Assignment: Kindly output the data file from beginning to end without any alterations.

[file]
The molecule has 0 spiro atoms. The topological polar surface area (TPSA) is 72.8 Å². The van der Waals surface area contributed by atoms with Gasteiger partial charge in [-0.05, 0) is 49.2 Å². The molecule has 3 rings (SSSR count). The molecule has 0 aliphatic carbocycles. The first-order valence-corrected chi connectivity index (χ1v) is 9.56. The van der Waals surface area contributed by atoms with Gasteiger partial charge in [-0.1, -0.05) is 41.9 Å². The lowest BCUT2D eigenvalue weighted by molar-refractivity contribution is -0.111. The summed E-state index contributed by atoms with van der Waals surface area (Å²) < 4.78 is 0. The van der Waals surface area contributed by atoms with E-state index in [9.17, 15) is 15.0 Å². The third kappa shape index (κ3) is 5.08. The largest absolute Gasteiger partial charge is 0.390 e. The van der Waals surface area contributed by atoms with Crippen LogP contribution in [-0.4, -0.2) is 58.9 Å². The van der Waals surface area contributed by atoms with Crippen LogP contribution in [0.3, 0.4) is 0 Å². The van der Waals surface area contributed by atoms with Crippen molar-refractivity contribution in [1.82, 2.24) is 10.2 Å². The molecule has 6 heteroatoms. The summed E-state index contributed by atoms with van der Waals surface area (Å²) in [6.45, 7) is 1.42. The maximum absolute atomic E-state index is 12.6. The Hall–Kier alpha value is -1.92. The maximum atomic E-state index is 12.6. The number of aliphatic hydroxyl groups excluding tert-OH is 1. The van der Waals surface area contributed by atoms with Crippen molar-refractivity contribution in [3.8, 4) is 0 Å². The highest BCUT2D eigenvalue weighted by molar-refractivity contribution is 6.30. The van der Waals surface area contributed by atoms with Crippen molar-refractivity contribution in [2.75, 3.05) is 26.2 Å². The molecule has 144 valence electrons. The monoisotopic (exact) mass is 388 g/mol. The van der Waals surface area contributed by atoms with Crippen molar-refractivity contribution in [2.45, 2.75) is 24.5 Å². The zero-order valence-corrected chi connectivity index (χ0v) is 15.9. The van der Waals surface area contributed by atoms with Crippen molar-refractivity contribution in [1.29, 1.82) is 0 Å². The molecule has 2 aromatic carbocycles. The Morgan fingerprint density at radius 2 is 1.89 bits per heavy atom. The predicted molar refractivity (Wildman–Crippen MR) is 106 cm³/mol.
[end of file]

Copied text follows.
The molecule has 0 spiro atoms. The topological polar surface area (TPSA) is 72.8 Å². The van der Waals surface area contributed by atoms with Gasteiger partial charge in [-0.05, 0) is 49.2 Å². The molecule has 3 rings (SSSR count). The molecule has 0 aliphatic carbocycles. The first-order valence-corrected chi connectivity index (χ1v) is 9.56. The van der Waals surface area contributed by atoms with Gasteiger partial charge in [-0.1, -0.05) is 41.9 Å². The lowest BCUT2D eigenvalue weighted by molar-refractivity contribution is -0.111. The summed E-state index contributed by atoms with van der Waals surface area (Å²) < 4.78 is 0. The van der Waals surface area contributed by atoms with E-state index in [9.17, 15) is 15.0 Å². The third kappa shape index (κ3) is 5.08. The largest absolute Gasteiger partial charge is 0.390 e. The van der Waals surface area contributed by atoms with Crippen LogP contribution in [-0.4, -0.2) is 58.9 Å². The van der Waals surface area contributed by atoms with Crippen LogP contribution in [0.3, 0.4) is 0 Å². The van der Waals surface area contributed by atoms with Crippen molar-refractivity contribution in [1.82, 2.24) is 10.2 Å². The molecule has 6 heteroatoms. The summed E-state index contributed by atoms with van der Waals surface area (Å²) in [6.45, 7) is 1.42. The maximum absolute atomic E-state index is 12.6. The Hall–Kier alpha value is -1.92. The maximum atomic E-state index is 12.6. The number of aliphatic hydroxyl groups excluding tert-OH is 1. The van der Waals surface area contributed by atoms with Crippen molar-refractivity contribution in [3.8, 4) is 0 Å². The highest BCUT2D eigenvalue weighted by molar-refractivity contribution is 6.30. The van der Waals surface area contributed by atoms with Crippen molar-refractivity contribution in [2.75, 3.05) is 26.2 Å². The molecule has 144 valence electrons. The monoisotopic (exact) mass is 388 g/mol. The van der Waals surface area contributed by atoms with Crippen molar-refractivity contribution in [2.45, 2.75) is 24.5 Å². The zero-order valence-corrected chi connectivity index (χ0v) is 15.9. The van der Waals surface area contributed by atoms with Crippen molar-refractivity contribution in [1.29, 1.82) is 0 Å². The molecule has 2 aromatic carbocycles. The Morgan fingerprint density at radius 2 is 1.89 bits per heavy atom. The predicted molar refractivity (Wildman–Crippen MR) is 106 cm³/mol.